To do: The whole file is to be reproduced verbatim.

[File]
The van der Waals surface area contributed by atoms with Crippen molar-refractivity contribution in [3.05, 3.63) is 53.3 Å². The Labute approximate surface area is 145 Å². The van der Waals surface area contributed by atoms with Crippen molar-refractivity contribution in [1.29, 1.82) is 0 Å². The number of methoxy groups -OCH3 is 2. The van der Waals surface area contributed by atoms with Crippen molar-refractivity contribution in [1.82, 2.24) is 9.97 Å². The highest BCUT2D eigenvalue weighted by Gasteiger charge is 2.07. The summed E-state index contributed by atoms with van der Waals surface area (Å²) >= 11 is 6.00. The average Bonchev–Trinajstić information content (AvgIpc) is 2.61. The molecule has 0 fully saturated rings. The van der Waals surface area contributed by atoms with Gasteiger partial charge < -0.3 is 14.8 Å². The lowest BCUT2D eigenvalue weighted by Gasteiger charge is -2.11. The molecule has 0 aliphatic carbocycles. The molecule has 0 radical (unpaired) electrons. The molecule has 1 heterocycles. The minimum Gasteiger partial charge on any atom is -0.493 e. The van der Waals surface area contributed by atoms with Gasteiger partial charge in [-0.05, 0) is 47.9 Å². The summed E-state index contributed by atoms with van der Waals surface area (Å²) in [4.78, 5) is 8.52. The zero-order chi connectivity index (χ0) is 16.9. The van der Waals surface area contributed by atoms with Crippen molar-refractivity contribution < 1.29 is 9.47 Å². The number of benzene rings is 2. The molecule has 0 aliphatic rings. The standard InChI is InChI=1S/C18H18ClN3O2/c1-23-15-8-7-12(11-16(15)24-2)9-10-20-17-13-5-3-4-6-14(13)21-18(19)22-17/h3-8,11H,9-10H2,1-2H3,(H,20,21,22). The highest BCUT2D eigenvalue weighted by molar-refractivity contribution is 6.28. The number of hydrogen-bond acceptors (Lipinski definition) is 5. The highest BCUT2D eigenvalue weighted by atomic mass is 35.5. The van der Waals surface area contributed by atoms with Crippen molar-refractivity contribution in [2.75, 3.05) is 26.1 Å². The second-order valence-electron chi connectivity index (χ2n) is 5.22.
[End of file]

The van der Waals surface area contributed by atoms with Crippen molar-refractivity contribution in [3.05, 3.63) is 53.3 Å². The Labute approximate surface area is 145 Å². The van der Waals surface area contributed by atoms with Crippen molar-refractivity contribution in [1.29, 1.82) is 0 Å². The number of methoxy groups -OCH3 is 2. The van der Waals surface area contributed by atoms with Crippen molar-refractivity contribution in [1.82, 2.24) is 9.97 Å². The highest BCUT2D eigenvalue weighted by Gasteiger charge is 2.07. The summed E-state index contributed by atoms with van der Waals surface area (Å²) >= 11 is 6.00. The average Bonchev–Trinajstić information content (AvgIpc) is 2.61. The molecule has 0 fully saturated rings. The van der Waals surface area contributed by atoms with Gasteiger partial charge < -0.3 is 14.8 Å². The lowest BCUT2D eigenvalue weighted by Gasteiger charge is -2.11. The molecule has 0 aliphatic carbocycles. The molecule has 0 radical (unpaired) electrons. The molecule has 1 heterocycles. The minimum Gasteiger partial charge on any atom is -0.493 e. The van der Waals surface area contributed by atoms with Gasteiger partial charge in [-0.05, 0) is 47.9 Å². The summed E-state index contributed by atoms with van der Waals surface area (Å²) in [4.78, 5) is 8.52. The zero-order chi connectivity index (χ0) is 16.9. The van der Waals surface area contributed by atoms with Crippen molar-refractivity contribution < 1.29 is 9.47 Å². The number of benzene rings is 2. The molecule has 0 aliphatic rings. The standard InChI is InChI=1S/C18H18ClN3O2/c1-23-15-8-7-12(11-16(15)24-2)9-10-20-17-13-5-3-4-6-14(13)21-18(19)22-17/h3-8,11H,9-10H2,1-2H3,(H,20,21,22). The highest BCUT2D eigenvalue weighted by molar-refractivity contribution is 6.28. The number of hydrogen-bond acceptors (Lipinski definition) is 5. The highest BCUT2D eigenvalue weighted by atomic mass is 35.5. The van der Waals surface area contributed by atoms with Crippen molar-refractivity contribution in [2.75, 3.05) is 26.1 Å². The second-order valence-electron chi connectivity index (χ2n) is 5.22.